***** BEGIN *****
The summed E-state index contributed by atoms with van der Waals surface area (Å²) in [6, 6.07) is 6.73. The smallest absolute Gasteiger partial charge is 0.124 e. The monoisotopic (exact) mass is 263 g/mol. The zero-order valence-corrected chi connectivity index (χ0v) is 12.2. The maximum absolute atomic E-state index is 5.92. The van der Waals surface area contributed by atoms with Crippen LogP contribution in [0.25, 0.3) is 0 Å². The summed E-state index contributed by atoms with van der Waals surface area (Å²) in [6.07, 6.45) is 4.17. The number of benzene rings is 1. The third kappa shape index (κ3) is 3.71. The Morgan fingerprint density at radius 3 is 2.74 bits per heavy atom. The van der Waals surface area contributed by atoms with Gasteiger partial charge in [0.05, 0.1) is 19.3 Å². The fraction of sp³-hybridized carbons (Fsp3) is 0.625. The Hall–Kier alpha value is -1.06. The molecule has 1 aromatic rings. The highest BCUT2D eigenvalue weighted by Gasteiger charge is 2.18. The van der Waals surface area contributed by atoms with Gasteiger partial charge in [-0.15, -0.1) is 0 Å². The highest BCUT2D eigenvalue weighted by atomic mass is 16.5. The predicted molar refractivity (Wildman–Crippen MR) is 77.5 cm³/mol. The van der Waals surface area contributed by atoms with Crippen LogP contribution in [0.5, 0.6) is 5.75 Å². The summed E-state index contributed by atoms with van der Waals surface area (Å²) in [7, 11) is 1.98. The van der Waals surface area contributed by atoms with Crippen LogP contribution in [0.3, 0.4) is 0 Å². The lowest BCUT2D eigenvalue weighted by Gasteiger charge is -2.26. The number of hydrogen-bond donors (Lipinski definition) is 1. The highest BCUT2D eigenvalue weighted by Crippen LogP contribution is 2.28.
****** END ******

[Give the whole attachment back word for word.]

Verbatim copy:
The summed E-state index contributed by atoms with van der Waals surface area (Å²) in [6, 6.07) is 6.73. The smallest absolute Gasteiger partial charge is 0.124 e. The monoisotopic (exact) mass is 263 g/mol. The zero-order valence-corrected chi connectivity index (χ0v) is 12.2. The maximum absolute atomic E-state index is 5.92. The van der Waals surface area contributed by atoms with Crippen LogP contribution in [0.25, 0.3) is 0 Å². The summed E-state index contributed by atoms with van der Waals surface area (Å²) in [6.07, 6.45) is 4.17. The number of benzene rings is 1. The third kappa shape index (κ3) is 3.71. The Morgan fingerprint density at radius 3 is 2.74 bits per heavy atom. The van der Waals surface area contributed by atoms with Gasteiger partial charge in [0.05, 0.1) is 19.3 Å². The fraction of sp³-hybridized carbons (Fsp3) is 0.625. The Hall–Kier alpha value is -1.06. The molecule has 1 aromatic rings. The highest BCUT2D eigenvalue weighted by Gasteiger charge is 2.18. The van der Waals surface area contributed by atoms with Gasteiger partial charge in [-0.15, -0.1) is 0 Å². The highest BCUT2D eigenvalue weighted by atomic mass is 16.5. The predicted molar refractivity (Wildman–Crippen MR) is 77.5 cm³/mol. The van der Waals surface area contributed by atoms with Crippen LogP contribution in [0.5, 0.6) is 5.75 Å². The summed E-state index contributed by atoms with van der Waals surface area (Å²) in [7, 11) is 1.98. The van der Waals surface area contributed by atoms with Crippen LogP contribution in [0.3, 0.4) is 0 Å². The lowest BCUT2D eigenvalue weighted by Gasteiger charge is -2.26. The number of hydrogen-bond donors (Lipinski definition) is 1. The highest BCUT2D eigenvalue weighted by Crippen LogP contribution is 2.28.